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Interaction between the S4–S5 linker and C-terminus of TRPP3 channel: functional importance and regulation by PIP2

  • Author / Creator
    Hu, Qiaolin
  • As one of the most common genetic renal diseases affecting over 12.5 million people worldwide, the autosomal dominant polycystic kidney disease (ADPKD) is caused by mutations in either the PKD1 or PKD2 gene. Transient receptor potential polycystin-3 (TRPP3), a member of the polycystin protein family, also called polycystic kidney disease (PKD) protein 2 Like 1 (PKD2L1), is a homologue of PKD2 but itself is not involved in ADPKD. A cation channel activated by calcium and protons, TRPP3 regulates calcium-dependent hedgehog signaling in primary cilia, intestinal development and sour tasting. It is an integral membrane protein featured with six transmembrane segments (S1-S6), a pore loop between S5 and S6, and intracellularly localized N- and C-termini. How TRPP3 channel function is regulated remains poorly understood. In this study, using the two-electrode voltage clamp (TEVC) electrophysiology in Xenopus laevis oocytes, Western blotting (WB), and immunofluorescence, I revealed three TRPP3 C-terminal domains critical for channel function: Ser581-Leu592, Arg596-Lys607 and Gly611-Thr622. We then identified conserved cationic residue (Lys 461) in the S4-S5 linker and aromatic residue (Tyr 564) in the C-terminal TRP-like domain of TRPP3 and studied their functional roles. While the physical proximity between the S4-S5 linker and TRP (-like) domain has been reported in many resolved TRP structures, it remains unknown whether there is physical and/or functional interaction. By co-immunoprecipitation (co-IP), in vitro pull-down, and blocking peptide strategy, we first revealed the physical and functional interaction between the S4-S5 linker and C-terminal TRP-like domain (L-C) of TRPP3 and then identified that it is mediated by a cationic-aromatic (K461-Y564) residue pair and seems to be inhibited by phosphatidylinositol 4,5- bisphosphate (PIP2). In summary, our studies constitute valuable contributions to the understanding of TRPP3 function and regulation.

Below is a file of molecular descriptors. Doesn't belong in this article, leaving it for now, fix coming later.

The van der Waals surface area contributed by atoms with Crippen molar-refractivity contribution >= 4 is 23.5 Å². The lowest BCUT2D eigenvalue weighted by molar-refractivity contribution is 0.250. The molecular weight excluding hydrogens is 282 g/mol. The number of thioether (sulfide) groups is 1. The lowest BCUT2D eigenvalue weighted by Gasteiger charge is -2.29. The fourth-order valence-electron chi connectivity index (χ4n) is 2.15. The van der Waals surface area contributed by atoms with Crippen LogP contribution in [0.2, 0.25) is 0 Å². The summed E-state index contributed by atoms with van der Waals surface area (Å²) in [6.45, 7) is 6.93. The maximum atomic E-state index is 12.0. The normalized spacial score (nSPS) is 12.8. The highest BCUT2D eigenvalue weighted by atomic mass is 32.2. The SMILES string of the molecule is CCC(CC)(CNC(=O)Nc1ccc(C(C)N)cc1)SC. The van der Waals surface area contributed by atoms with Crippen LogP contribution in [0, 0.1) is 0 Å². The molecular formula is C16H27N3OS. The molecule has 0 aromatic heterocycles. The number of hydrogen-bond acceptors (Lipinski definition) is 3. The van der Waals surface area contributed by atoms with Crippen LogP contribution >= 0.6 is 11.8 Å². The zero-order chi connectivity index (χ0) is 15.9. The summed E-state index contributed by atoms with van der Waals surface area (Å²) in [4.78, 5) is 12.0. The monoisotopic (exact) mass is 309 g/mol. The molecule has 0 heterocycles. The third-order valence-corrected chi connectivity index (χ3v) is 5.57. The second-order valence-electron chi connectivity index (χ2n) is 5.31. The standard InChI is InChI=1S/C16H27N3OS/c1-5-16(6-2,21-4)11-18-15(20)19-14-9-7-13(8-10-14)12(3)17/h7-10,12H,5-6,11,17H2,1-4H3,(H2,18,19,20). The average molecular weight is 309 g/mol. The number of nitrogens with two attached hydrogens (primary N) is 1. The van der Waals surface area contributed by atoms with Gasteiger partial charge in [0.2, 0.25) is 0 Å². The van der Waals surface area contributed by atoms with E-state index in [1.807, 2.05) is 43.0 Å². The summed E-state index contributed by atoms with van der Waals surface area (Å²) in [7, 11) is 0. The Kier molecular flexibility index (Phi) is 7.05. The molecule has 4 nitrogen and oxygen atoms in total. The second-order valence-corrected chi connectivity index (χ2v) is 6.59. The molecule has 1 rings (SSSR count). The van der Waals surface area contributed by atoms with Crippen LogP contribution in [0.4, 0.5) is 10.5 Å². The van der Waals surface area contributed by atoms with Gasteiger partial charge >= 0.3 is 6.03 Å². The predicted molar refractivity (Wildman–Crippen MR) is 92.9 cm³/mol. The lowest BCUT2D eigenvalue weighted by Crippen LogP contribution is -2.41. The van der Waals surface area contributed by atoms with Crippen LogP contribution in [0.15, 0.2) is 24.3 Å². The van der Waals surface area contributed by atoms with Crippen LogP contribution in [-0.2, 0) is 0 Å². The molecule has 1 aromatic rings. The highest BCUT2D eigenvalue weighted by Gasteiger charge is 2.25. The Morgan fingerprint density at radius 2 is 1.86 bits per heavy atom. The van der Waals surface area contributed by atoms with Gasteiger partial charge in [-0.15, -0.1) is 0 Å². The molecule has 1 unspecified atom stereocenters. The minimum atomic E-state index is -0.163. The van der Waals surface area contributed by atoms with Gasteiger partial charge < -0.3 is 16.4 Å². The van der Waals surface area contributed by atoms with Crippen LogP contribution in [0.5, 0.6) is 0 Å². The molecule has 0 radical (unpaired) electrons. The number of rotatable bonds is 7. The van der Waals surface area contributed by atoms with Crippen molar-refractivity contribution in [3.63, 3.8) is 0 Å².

• Subjects / Keywords
  • Graduation date
    Fall 2018
  • Type of Item
    Thesis
  • Degree
    Master of Science
  • DOI
    https://doi.org/10.7939/R30K26T35
  • License
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